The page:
General Pediatrics Clinic

DTaP and Tdap (Diptheria, Tetanus and Pertussis)


The diseases

Diptheria is a serious disease of the linings of the upper respiratory tract. About one in ten people who get the disease die of its complications. Medication can help treat it but only immunization can prevent it.

Tetanus occurs when wounds are infected with the tetanus bacteria. These organisms make a poison which causes the muscles of the body to go into spasm. "Lockjaw" is a descriptive term for the symptoms of tetanus. Four out of ten people who get tetanus die from it.

Pertussis or "whooping cough" causes severe spasms of cough which interfere with eating, drinking and breathing. The younger a child is, the more serious the disease.

The vaccine

The vaccine we use is a combination one which covers all three of these diseases. We use a new, more purified form of the DPT vaccine (acellular) that has fewer associated side-effects.

Side effects

  • Soreness, redness or swelling at the site of the injection (50%)
  • Mild fever (50%)
  • Allergic reaction (rare)

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Hepatitis A (HAV)


The disease

Hepatitis A is a serious liver disease caused by the hepatitis A virus (HAV). HAV is found in the stool of persons infected with hepatitis A. It is usually spread by close contact or sometimes by eating food or drinking water containing HAV. It can cause flu like symptoms, jaundice, severe stomach pain and diarrhea. 1 in 5 people with hepatitis A will need to be hospitalized and 3-5 out of 1000 people with hepatitis A will die from it.

The vaccine

The vaccine is given at 15 months with a booster dose at 2 years. The vaccine is also recommended for those traveling to countries with a high prevalence of hepatitis A infection. For travelers it is recommended getting the first dose of the vaccine at least 2 weeks before travel with a booster dose 6 -12 months later.

Side effects

  • Soreness, redness or swelling at the site of the injection
  • Headache
  • Decreased appetite

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HIB (Hemophilus Influenza Type B)


The disease

Hemophilus Influenza Type Bis one of the major causes of serious bacterial illness in young children. Infection with HIB can cause death or serious disabilities.

The vaccine

The HIB vaccine has been shown to be highly effective against diseases caused by HIB.

Side effects

  • Brief fever (1%)
  • Soreness at site of injection (25%)
  • Fussiness (1%)

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HBV (Hepatitis B)


The disease

Hepatitis B is a disease that affects the liver. It can be passed to a child from an infected mother during childbirth. The risk of developing hepatitis is estimated at 5 percent over a lifetime. It can cause tiredness, diarrhea, vomiting, loss of appetite, abdominal pain and death. Chronic hepatitis B can cause liver failure and liver cancer in adults. Each year 200,000 people get hepatitis B and 4,000 to 5,000 die from it.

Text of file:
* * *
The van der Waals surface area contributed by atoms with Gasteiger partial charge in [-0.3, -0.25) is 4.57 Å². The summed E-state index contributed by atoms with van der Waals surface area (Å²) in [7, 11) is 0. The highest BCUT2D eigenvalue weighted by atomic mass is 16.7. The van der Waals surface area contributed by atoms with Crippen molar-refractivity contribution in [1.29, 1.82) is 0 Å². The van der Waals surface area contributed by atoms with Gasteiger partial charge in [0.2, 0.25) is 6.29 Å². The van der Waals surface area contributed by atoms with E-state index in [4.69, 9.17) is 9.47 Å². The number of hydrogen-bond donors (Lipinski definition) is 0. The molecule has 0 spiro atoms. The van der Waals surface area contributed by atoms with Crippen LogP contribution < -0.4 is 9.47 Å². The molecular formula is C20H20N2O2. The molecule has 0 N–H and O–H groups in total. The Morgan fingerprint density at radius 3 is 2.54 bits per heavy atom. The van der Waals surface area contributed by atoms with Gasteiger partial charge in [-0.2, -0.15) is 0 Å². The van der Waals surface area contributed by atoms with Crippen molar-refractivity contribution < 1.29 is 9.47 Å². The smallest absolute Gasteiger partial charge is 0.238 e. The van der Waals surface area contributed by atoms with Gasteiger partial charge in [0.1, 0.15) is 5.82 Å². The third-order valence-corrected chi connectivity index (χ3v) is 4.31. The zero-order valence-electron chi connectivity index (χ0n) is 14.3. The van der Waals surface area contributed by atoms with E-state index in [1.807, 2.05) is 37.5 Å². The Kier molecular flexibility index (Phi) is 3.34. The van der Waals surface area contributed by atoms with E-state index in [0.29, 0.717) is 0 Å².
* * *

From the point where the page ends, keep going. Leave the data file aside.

The vaccine

The vaccine is given during the first year of life. The vaccine series provides protection against hepatits B in 95 percent of children who receive it.

Side effects

  • Soreness, redness or swelling at the site of the injection
  • Fussiness
  • Mild to moderate fever
  • Allergic reaction (rare)

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HPV (Human Papilloma Virus)


The disease

HPV, Genital human papillomavirus, is the most common sexually transmitted virus in the United States. There are about 40 types of HPV. About 20 million people in the U.S are infected with another 6.2 million who will get infected each year.

Most HPV infections don't cause any symptoms and go away on their own. But HPV can cause cervical cancer in women. Cervical cancer is the 2nd leading cause of cancer deaths among women around the world. HPV can cause several less common types of cancer in both men and women. It can also cause genital warts and warts in the upper respiratory tract. There is no treatment for HPV infection, but the conditions it causes can be treated.

The vaccine

HPV vaccine is an inactivated (killed) vaccine that is given to protect against 2 major types of the virus. The vaccine you are getting is one of the two HPV vaccines that can be given to prevent cervical cancer. It is given to females only.

Women will still need cervical cancer screening because the vaccine does not protect against all types of HPV. The vaccine is routinely recommended for girls 11 – 12 years old. It may be given as young as age 9. It is given as a 3 dose series:

1st Dose: today

2nd Dose: 1-2 months after Dose 1

3rd Dose: 6 months after Dose 1

The vaccine is also recommended for girls and women 13-26 years old who did not receive it when they were younger.

Side effects

Some mild side effects can include redness, swelling and pain at the injection site, mild fever, itching at the injection site and moderate fever. These symptoms should not last long and should go away on their own

More information


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There is also an HPV vaccine available for boys that contains 2 types of HPV that cause about 90% of genital warts.  Click here for the CDC's Vaccine Information Sheet on the HPV vaccine approved for boys